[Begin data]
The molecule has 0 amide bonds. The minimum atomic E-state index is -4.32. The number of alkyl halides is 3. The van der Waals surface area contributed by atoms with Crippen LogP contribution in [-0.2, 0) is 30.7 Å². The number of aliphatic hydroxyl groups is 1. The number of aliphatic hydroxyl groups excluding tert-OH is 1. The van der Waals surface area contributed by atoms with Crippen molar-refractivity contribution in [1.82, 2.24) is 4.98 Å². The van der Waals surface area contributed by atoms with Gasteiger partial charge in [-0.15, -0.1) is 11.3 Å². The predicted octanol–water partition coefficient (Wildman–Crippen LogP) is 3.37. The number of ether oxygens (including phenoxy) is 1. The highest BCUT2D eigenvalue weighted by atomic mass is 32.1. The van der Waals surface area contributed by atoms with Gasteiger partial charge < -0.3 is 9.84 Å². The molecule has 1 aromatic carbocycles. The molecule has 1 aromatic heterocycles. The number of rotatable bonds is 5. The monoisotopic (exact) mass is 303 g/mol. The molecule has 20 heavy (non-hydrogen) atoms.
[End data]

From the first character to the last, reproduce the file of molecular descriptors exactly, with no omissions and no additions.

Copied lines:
The molecule has 0 amide bonds. The minimum atomic E-state index is -4.32. The number of alkyl halides is 3. The van der Waals surface area contributed by atoms with Crippen LogP contribution in [-0.2, 0) is 30.7 Å². The number of aliphatic hydroxyl groups is 1. The number of aliphatic hydroxyl groups excluding tert-OH is 1. The van der Waals surface area contributed by atoms with Crippen molar-refractivity contribution in [1.82, 2.24) is 4.98 Å². The van der Waals surface area contributed by atoms with Gasteiger partial charge in [-0.15, -0.1) is 11.3 Å². The predicted octanol–water partition coefficient (Wildman–Crippen LogP) is 3.37. The number of ether oxygens (including phenoxy) is 1. The highest BCUT2D eigenvalue weighted by atomic mass is 32.1. The van der Waals surface area contributed by atoms with Gasteiger partial charge < -0.3 is 9.84 Å². The molecule has 1 aromatic carbocycles. The molecule has 1 aromatic heterocycles. The number of rotatable bonds is 5. The monoisotopic (exact) mass is 303 g/mol. The molecule has 20 heavy (non-hydrogen) atoms.